Many people when they are discharged claim they have been discriminated against but almost never have a solid case for proof in the eyes of most agencies and attorneys.
The main one I will be covering is retaliation. This would usually take place for attempting to report a behavior or incident that has taken place against someone. If you previously experienced some sort of action or behavior towards you that was unwanted and reported it to a supervisor, human resources, manager, etc then you have just engaged in a protected class activity. What this means is that if anything takes place after this event, such as retaliation then you would have a solid legitimate case for discrimination due to retaliation.
Usually this retaliation would take place shortly after you have made your report regarding an unwelcome action. This is the time when writing down each and every negative action that is said or done to you will be important. Typically, after reporting the person suddenly received multiple warnings for minor issues or for an issue others have done without being warned. Then the employee would be discharged on an unrelated matter and the employer would consider the employee discharged due to insubordination, failure to follow the employer’s policies, etc.
At this point you could seek legal advice regarding retaliation, and contact your state and federal agencies so you have recourse against an employer who decided to retaliate against you.
My wife was recently offered and accepted a job in California. I plan to quit my job and move to be with her until I can find another job can I collect unemployment insurance?
I have been asked this question the most I believe out of all unemployment topics. This is a fairly simple hearing type to explain. Quitting a job by most states view must be for a compelling reason, something that would compel an average person in the same situation to make a similar choice.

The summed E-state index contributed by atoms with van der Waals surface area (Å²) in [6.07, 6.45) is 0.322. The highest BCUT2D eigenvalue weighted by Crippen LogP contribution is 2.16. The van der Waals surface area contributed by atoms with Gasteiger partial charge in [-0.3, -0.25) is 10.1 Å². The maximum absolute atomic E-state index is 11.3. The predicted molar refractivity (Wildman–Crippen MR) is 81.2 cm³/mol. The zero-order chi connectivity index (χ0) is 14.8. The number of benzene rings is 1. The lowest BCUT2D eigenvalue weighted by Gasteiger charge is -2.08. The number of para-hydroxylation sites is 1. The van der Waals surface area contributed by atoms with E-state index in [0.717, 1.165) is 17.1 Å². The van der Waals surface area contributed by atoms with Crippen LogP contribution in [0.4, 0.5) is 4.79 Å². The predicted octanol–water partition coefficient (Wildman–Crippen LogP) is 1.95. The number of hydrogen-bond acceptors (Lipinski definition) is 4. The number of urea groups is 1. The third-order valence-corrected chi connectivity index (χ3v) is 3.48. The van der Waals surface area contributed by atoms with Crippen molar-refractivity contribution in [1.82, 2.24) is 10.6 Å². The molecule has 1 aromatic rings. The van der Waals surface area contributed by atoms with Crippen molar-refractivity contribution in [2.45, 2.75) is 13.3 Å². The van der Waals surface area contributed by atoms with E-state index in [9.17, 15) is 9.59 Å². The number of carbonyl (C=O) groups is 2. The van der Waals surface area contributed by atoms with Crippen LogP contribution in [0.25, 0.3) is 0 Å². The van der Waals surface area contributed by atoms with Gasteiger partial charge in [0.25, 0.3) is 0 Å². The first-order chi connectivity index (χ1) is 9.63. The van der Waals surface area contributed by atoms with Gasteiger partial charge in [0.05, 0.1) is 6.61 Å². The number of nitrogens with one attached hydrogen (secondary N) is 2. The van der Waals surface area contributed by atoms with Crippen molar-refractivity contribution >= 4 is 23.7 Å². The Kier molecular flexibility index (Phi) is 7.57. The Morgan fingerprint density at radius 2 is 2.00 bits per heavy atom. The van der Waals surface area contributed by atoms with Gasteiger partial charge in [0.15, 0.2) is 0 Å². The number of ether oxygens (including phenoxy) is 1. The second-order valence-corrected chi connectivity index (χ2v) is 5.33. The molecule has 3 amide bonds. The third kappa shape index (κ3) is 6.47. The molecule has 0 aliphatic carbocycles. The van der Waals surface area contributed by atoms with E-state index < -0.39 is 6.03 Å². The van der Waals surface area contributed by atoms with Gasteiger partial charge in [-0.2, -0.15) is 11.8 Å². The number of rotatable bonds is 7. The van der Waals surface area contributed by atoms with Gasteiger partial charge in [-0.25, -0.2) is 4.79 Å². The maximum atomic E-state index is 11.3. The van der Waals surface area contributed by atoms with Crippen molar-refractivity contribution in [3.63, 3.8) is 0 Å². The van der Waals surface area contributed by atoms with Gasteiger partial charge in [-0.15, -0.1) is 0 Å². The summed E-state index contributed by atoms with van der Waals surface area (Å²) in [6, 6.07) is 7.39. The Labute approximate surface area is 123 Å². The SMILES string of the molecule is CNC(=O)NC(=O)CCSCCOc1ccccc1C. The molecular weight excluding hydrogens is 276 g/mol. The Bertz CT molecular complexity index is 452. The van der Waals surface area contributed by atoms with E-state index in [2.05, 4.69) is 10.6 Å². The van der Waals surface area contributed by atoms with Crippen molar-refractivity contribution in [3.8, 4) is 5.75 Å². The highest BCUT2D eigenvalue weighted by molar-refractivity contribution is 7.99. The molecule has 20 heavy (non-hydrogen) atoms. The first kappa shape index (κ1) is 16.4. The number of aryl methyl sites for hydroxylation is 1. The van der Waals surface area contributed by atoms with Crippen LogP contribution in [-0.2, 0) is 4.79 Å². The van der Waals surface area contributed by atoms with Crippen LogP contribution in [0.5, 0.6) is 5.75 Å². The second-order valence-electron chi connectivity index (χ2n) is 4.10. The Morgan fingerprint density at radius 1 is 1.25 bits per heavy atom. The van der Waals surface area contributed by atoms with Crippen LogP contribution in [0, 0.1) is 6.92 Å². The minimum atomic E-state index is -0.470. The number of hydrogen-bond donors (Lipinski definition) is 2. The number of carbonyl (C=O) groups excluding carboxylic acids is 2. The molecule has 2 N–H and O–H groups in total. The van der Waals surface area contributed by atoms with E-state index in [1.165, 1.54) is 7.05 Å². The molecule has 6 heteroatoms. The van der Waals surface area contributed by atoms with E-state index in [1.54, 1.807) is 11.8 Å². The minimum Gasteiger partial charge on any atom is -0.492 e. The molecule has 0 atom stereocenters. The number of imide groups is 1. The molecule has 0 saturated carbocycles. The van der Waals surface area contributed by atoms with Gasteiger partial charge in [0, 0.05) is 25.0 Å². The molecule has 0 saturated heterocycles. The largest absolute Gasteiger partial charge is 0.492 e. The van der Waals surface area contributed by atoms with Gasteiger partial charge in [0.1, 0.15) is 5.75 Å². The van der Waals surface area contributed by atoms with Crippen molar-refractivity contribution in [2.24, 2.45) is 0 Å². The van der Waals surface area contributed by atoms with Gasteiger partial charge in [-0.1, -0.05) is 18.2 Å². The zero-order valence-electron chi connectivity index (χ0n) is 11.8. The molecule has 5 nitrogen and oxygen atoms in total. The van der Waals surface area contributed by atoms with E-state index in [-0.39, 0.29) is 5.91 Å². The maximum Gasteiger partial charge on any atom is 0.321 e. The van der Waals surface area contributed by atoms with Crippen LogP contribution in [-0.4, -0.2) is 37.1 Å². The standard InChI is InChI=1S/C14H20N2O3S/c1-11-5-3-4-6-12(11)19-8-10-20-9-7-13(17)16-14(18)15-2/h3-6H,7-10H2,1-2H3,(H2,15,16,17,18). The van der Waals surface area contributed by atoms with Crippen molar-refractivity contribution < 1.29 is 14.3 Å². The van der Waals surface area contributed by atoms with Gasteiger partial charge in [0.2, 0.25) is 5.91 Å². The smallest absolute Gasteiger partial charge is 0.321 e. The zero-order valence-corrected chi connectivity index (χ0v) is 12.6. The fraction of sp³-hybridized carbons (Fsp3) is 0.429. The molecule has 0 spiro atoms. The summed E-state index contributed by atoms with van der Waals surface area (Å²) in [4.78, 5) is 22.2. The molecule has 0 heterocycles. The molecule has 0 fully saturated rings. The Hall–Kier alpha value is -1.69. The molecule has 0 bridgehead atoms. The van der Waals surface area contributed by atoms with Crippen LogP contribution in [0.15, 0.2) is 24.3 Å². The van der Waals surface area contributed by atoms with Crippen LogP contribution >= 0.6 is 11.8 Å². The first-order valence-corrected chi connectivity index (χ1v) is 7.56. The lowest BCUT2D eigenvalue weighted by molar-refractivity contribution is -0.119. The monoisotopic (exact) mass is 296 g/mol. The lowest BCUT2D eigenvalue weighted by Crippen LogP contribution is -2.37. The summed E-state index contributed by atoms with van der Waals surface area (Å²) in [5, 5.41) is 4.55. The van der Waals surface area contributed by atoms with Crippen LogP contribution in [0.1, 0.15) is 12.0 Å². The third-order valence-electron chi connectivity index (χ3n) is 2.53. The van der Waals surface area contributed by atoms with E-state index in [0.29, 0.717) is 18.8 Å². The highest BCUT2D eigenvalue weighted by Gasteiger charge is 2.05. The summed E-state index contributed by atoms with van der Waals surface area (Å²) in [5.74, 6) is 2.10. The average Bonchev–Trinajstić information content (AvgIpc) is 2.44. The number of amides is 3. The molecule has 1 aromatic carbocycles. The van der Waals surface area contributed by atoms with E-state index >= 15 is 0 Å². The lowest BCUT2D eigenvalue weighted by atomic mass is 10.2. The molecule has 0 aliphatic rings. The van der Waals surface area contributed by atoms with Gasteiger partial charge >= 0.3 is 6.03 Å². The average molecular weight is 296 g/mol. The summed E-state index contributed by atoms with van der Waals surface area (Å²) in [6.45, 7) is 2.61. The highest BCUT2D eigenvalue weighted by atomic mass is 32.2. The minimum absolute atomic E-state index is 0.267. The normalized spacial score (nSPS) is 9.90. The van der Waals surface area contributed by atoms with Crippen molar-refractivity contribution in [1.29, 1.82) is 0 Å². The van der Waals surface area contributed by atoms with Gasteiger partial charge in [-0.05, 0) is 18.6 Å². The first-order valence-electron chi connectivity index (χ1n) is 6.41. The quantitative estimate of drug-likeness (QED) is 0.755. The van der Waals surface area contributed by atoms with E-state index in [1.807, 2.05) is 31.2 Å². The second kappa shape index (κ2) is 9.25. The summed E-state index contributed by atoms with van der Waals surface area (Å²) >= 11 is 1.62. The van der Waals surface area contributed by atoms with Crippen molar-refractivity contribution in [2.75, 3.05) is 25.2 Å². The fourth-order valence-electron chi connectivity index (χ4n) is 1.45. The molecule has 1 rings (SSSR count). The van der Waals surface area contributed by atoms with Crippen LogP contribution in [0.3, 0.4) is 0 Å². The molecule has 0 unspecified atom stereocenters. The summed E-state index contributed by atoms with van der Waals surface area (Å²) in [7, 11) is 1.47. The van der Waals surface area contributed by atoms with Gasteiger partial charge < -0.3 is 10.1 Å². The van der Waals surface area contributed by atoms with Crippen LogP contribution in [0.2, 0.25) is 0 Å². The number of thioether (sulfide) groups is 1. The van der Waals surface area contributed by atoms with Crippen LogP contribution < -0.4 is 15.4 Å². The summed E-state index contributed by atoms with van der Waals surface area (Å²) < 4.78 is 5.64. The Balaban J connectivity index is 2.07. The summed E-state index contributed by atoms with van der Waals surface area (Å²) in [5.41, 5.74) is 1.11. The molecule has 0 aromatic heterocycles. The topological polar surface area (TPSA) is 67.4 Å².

In this case, the person quitting would be doing so for a reason completely unrelated to the employer. The reason for quitting would be due to personal reasons. This would not be considered reasonable and good cause for quitting when it comes to unemployment benefits which would mean you would not qualify.
This is an actual unemployment hearing decision letter from Florida with Florida state laws applied as you will see. This is mailed out to both parties, the claimant and the employer once a hearing is finished. It usually arrives in about 10 days or so.
In this decision the claimant was initially qualified for benefits but after the hearing had taken place he was found not to be qualified for benefits. In this case it appears the claimaint(employee) had been given a few warnings and failed to correct their actions or behavior. The warnings were issued fairly close together which makes them more relevant to the final reason for firing the person.
If you have any questions about how to read your own decision letter or assistance with anything unemployment related contact us. Email Me
Findings of fact: The claimant began working for the employer in September of 2007 as a first level mechanic at a bowling center. The claimant was aware of a company policy that required employees to meet business objectives or goals. The claimant had been warned on May 18, 2008 for not completing his assigned tasks and spending time in the front of the business. The claimant received a second warning August 22, 2008, for not completing his assigned tasks and spending time up front. The claimant’s final warning was issued on November, 11, 2008 for arguing with a fellow employee in the front of the building and punching a locker with his fist. The claimant was counseled that the next step would be discharge. The claimant was discharged on December 2, 2008, for spending time up front with other employees.